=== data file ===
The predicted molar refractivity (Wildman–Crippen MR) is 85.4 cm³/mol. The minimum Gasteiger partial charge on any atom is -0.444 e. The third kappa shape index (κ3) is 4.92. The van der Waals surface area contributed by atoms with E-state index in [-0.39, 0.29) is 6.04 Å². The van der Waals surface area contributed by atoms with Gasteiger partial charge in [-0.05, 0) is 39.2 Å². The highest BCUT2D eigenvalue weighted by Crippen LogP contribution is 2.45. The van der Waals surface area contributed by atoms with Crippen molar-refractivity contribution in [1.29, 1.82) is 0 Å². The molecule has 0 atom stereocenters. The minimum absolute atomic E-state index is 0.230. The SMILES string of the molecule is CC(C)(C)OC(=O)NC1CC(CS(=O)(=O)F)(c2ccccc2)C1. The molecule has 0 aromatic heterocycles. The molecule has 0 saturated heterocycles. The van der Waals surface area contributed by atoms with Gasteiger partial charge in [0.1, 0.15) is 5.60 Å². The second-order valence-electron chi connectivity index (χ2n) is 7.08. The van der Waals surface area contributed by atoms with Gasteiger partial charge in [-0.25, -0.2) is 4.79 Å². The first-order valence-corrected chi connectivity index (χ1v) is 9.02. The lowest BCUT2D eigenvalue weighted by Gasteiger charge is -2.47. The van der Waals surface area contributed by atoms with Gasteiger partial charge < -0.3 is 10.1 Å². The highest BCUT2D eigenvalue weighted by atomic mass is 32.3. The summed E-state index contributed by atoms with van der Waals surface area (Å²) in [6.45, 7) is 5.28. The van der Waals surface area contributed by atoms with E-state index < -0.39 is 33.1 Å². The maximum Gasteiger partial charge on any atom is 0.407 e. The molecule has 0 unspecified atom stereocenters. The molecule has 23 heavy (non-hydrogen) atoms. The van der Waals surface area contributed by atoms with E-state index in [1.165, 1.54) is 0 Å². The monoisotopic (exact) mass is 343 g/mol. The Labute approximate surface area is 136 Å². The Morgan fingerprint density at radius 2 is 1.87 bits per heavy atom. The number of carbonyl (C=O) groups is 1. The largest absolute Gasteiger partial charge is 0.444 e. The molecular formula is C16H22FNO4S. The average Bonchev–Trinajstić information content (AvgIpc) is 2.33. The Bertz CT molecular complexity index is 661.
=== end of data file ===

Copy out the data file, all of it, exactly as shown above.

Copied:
The predicted molar refractivity (Wildman–Crippen MR) is 85.4 cm³/mol. The minimum Gasteiger partial charge on any atom is -0.444 e. The third kappa shape index (κ3) is 4.92. The van der Waals surface area contributed by atoms with E-state index in [-0.39, 0.29) is 6.04 Å². The van der Waals surface area contributed by atoms with Gasteiger partial charge in [-0.05, 0) is 39.2 Å². The highest BCUT2D eigenvalue weighted by Crippen LogP contribution is 2.45. The van der Waals surface area contributed by atoms with Crippen molar-refractivity contribution in [1.29, 1.82) is 0 Å². The molecule has 0 atom stereocenters. The minimum absolute atomic E-state index is 0.230. The SMILES string of the molecule is CC(C)(C)OC(=O)NC1CC(CS(=O)(=O)F)(c2ccccc2)C1. The molecule has 0 aromatic heterocycles. The molecule has 0 saturated heterocycles. The van der Waals surface area contributed by atoms with Gasteiger partial charge in [0.1, 0.15) is 5.60 Å². The second-order valence-electron chi connectivity index (χ2n) is 7.08. The van der Waals surface area contributed by atoms with Gasteiger partial charge in [-0.25, -0.2) is 4.79 Å². The first-order valence-corrected chi connectivity index (χ1v) is 9.02. The lowest BCUT2D eigenvalue weighted by Gasteiger charge is -2.47. The van der Waals surface area contributed by atoms with Gasteiger partial charge < -0.3 is 10.1 Å². The highest BCUT2D eigenvalue weighted by atomic mass is 32.3. The summed E-state index contributed by atoms with van der Waals surface area (Å²) in [6.45, 7) is 5.28. The van der Waals surface area contributed by atoms with E-state index < -0.39 is 33.1 Å². The maximum Gasteiger partial charge on any atom is 0.407 e. The molecule has 0 unspecified atom stereocenters. The molecule has 23 heavy (non-hydrogen) atoms. The van der Waals surface area contributed by atoms with E-state index in [1.165, 1.54) is 0 Å². The monoisotopic (exact) mass is 343 g/mol. The Labute approximate surface area is 136 Å². The Morgan fingerprint density at radius 2 is 1.87 bits per heavy atom. The number of carbonyl (C=O) groups is 1. The largest absolute Gasteiger partial charge is 0.444 e. The molecular formula is C16H22FNO4S. The average Bonchev–Trinajstić information content (AvgIpc) is 2.33. The Bertz CT molecular complexity index is 661.